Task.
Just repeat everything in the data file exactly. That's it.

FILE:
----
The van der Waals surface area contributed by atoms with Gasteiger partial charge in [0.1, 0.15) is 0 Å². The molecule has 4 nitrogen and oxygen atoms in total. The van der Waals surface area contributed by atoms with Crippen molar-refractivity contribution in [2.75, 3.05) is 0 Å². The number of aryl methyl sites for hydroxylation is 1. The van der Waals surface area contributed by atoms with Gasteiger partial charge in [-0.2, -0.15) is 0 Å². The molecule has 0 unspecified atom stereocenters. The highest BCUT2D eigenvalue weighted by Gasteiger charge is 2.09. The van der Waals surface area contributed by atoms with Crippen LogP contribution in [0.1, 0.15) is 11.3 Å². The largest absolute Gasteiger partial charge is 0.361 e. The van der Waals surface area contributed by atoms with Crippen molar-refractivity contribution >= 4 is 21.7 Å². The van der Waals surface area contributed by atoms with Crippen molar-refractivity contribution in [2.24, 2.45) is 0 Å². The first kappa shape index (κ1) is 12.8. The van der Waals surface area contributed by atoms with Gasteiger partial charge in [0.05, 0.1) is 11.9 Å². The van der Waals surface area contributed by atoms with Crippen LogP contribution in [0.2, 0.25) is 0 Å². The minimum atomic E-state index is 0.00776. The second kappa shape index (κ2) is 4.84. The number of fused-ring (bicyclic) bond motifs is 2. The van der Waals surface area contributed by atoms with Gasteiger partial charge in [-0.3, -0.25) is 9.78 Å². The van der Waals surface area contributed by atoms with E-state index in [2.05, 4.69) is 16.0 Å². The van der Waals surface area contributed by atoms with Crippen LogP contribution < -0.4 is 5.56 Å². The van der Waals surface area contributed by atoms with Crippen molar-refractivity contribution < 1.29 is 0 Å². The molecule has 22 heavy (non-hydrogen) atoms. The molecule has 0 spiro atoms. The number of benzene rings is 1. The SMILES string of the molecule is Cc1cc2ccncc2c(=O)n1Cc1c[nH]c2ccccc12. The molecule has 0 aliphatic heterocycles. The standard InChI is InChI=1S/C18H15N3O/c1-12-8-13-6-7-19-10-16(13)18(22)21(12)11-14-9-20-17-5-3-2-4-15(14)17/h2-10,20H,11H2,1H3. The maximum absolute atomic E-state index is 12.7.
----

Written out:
The van der Waals surface area contributed by atoms with Gasteiger partial charge in [0.1, 0.15) is 0 Å². The molecule has 4 nitrogen and oxygen atoms in total. The van der Waals surface area contributed by atoms with Crippen molar-refractivity contribution in [2.75, 3.05) is 0 Å². The number of aryl methyl sites for hydroxylation is 1. The van der Waals surface area contributed by atoms with Gasteiger partial charge in [-0.2, -0.15) is 0 Å². The molecule has 0 unspecified atom stereocenters. The highest BCUT2D eigenvalue weighted by Gasteiger charge is 2.09. The van der Waals surface area contributed by atoms with Crippen LogP contribution in [0.1, 0.15) is 11.3 Å². The largest absolute Gasteiger partial charge is 0.361 e. The van der Waals surface area contributed by atoms with Crippen molar-refractivity contribution >= 4 is 21.7 Å². The van der Waals surface area contributed by atoms with Crippen molar-refractivity contribution in [2.24, 2.45) is 0 Å². The first kappa shape index (κ1) is 12.8. The van der Waals surface area contributed by atoms with Gasteiger partial charge in [0.05, 0.1) is 11.9 Å². The van der Waals surface area contributed by atoms with Crippen LogP contribution in [0.2, 0.25) is 0 Å². The minimum atomic E-state index is 0.00776. The second kappa shape index (κ2) is 4.84. The number of fused-ring (bicyclic) bond motifs is 2. The van der Waals surface area contributed by atoms with Gasteiger partial charge in [-0.3, -0.25) is 9.78 Å². The van der Waals surface area contributed by atoms with E-state index in [2.05, 4.69) is 16.0 Å². The van der Waals surface area contributed by atoms with Crippen LogP contribution < -0.4 is 5.56 Å². The van der Waals surface area contributed by atoms with Crippen molar-refractivity contribution < 1.29 is 0 Å². The molecule has 22 heavy (non-hydrogen) atoms. The molecule has 0 spiro atoms. The number of benzene rings is 1. The SMILES string of the molecule is Cc1cc2ccncc2c(=O)n1Cc1c[nH]c2ccccc12. The molecule has 0 aliphatic heterocycles. The standard InChI is InChI=1S/C18H15N3O/c1-12-8-13-6-7-19-10-16(13)18(22)21(12)11-14-9-20-17-5-3-2-4-15(14)17/h2-10,20H,11H2,1H3. The maximum absolute atomic E-state index is 12.7.